Plus, creator programs and challenges to get started with.
Whether you’re intimidated by the gym or just prefer working out in the comfort of your own home, resistance band workouts are a great starting point for beginners. Bands have a number of benefits: they’re an affordable piece of equipment to add to your home gym and can be taken just about anywhere. Plus, in addition to using them in your workout, they’re also great for warming up and stretching.
We chatted with two Playbook creators — Bailey Nomi, a barre and yoga fusion instructor, and Aubrie Edgington, a fitness and nutrition coach — about resistance training to give you the inside scoop on how to get the most from your workouts. Here’s what they had to say.
Not all resistance bands are created equal, so it’s best to invest in a set of light, medium, and heavy bands (both short and long) and use them for different purposes.
“It’s nice to have all three [resistances] depending on which muscle group you’re using… for legs, you’re obviously going to be able to use a higher resistance band that’s tighter and harder to use,” Edgington says. “The long bands are great for overhead presses [and] deadlifts, whereas the shorter bands are great for glutes, legs, and hamstrings.”
Edgington offers both short (ideal for thigh, hip, and butt workouts) and long resistance bands (great for stretching and warming up), and each set includes three different resistance strengths: light, medium, and heavy.
Long bands can even be incorporated into your yoga workouts.
“The long bands are really great for stretching and some of the yoga that I do on my app uses the long bands for you to be able to wrap it around your feet and pull forward — that gets you flexibility in the hamstrings, or whatever the stretch may be,” Nomi says.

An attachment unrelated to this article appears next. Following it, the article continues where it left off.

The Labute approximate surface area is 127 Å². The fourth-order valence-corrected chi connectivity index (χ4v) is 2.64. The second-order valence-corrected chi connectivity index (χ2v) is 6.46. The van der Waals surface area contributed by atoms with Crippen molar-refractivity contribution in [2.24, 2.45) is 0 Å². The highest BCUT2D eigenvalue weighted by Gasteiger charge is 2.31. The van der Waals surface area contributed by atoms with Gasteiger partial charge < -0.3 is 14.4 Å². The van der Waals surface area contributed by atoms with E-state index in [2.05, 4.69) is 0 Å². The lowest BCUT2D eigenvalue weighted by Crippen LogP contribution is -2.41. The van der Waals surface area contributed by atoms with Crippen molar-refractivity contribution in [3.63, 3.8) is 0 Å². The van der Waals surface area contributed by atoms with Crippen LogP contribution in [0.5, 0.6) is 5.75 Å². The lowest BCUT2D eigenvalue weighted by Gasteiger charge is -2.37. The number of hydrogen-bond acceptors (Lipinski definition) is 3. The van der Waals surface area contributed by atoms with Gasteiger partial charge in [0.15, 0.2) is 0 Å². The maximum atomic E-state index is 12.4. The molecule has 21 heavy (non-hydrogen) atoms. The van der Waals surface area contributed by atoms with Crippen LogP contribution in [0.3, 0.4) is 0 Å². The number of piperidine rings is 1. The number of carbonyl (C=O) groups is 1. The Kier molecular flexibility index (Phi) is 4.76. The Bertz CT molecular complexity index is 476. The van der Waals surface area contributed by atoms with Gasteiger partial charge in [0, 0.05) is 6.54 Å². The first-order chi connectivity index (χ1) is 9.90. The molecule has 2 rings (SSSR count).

Nomi offers wide fabric resistance bands in light, medium, and heavy resistance (they’re also available as a set of three), as well as a long band.
When you’re starting to work out, proper form is key, as it helps prevent injury and allows you to get the most out of each exercise. You can use resistance bands to perfect the most basic of exercises, like a push up.
“A lot of times when [the girls on my app] aren’t doing strength training… it’s harder to do a push up and so a lot of times, to be able to get your knees up off of the ground, we’ll take the hip band, we’ll place it right above the elbows and it just pops you right back up. It gives you the feeling of a real push up without modifying with your knees down, and [my app users] love that,” Nomi says.
Nomi recommends starting with light bands and progressing to heavier ones, which she demonstrates in her fitness app.
“In my ‘Pelvic Floor & Core’ [program] specifically, I use a lot of light bands because I feel like that is a good introductory workout, though you can always supplement for the heavy ones. And then when I’m doing the more advanced barre workouts, which specifically would be in the category of my ‘Studio’ classes or my ‘Full-Length’ classes, you’ll see me grabbing for a heavier resistance more often because I feel like especially standing exercises, which you’ll see in my ‘Full-Length’ [program], having [the band] just above your knees and really getting that hip movement, I like to use the heavier bands for that,” Nomi says.